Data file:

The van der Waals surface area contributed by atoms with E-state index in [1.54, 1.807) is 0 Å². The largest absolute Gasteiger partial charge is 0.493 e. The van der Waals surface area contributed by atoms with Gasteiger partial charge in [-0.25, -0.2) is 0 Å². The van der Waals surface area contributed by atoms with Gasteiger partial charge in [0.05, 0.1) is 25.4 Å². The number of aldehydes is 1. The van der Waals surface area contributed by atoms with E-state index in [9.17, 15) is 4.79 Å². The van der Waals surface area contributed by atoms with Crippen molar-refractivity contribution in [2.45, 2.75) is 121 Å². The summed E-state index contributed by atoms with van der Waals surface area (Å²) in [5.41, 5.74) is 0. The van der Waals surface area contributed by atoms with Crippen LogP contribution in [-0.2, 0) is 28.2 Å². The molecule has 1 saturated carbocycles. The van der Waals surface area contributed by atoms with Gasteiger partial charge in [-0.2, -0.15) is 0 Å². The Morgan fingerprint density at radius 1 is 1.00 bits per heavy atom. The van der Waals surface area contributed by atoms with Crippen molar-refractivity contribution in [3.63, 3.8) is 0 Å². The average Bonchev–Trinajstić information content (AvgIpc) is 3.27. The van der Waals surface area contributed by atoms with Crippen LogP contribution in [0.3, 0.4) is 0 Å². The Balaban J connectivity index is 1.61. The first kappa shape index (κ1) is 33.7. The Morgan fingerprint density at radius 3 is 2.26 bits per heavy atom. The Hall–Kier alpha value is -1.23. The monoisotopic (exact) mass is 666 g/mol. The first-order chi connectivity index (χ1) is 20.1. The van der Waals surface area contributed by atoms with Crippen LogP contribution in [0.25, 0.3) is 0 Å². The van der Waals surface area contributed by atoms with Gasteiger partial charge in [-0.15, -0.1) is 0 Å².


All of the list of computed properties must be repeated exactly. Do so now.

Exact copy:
The van der Waals surface area contributed by atoms with E-state index in [1.54, 1.807) is 0 Å². The largest absolute Gasteiger partial charge is 0.493 e. The van der Waals surface area contributed by atoms with Gasteiger partial charge in [-0.25, -0.2) is 0 Å². The van der Waals surface area contributed by atoms with Gasteiger partial charge in [0.05, 0.1) is 25.4 Å². The number of aldehydes is 1. The van der Waals surface area contributed by atoms with E-state index in [9.17, 15) is 4.79 Å². The van der Waals surface area contributed by atoms with Crippen molar-refractivity contribution in [2.45, 2.75) is 121 Å². The summed E-state index contributed by atoms with van der Waals surface area (Å²) in [5.41, 5.74) is 0. The van der Waals surface area contributed by atoms with Crippen LogP contribution in [-0.2, 0) is 28.2 Å². The molecule has 1 saturated carbocycles. The van der Waals surface area contributed by atoms with Gasteiger partial charge in [-0.2, -0.15) is 0 Å². The Morgan fingerprint density at radius 1 is 1.00 bits per heavy atom. The van der Waals surface area contributed by atoms with Crippen molar-refractivity contribution in [3.63, 3.8) is 0 Å². The average Bonchev–Trinajstić information content (AvgIpc) is 3.27. The van der Waals surface area contributed by atoms with Crippen LogP contribution in [0.3, 0.4) is 0 Å². The Balaban J connectivity index is 1.61. The first kappa shape index (κ1) is 33.7. The Morgan fingerprint density at radius 3 is 2.26 bits per heavy atom. The Hall–Kier alpha value is -1.23. The monoisotopic (exact) mass is 666 g/mol. The first-order chi connectivity index (χ1) is 20.1. The van der Waals surface area contributed by atoms with Crippen LogP contribution in [0.25, 0.3) is 0 Å². The van der Waals surface area contributed by atoms with Gasteiger partial charge in [-0.15, -0.1) is 0 Å².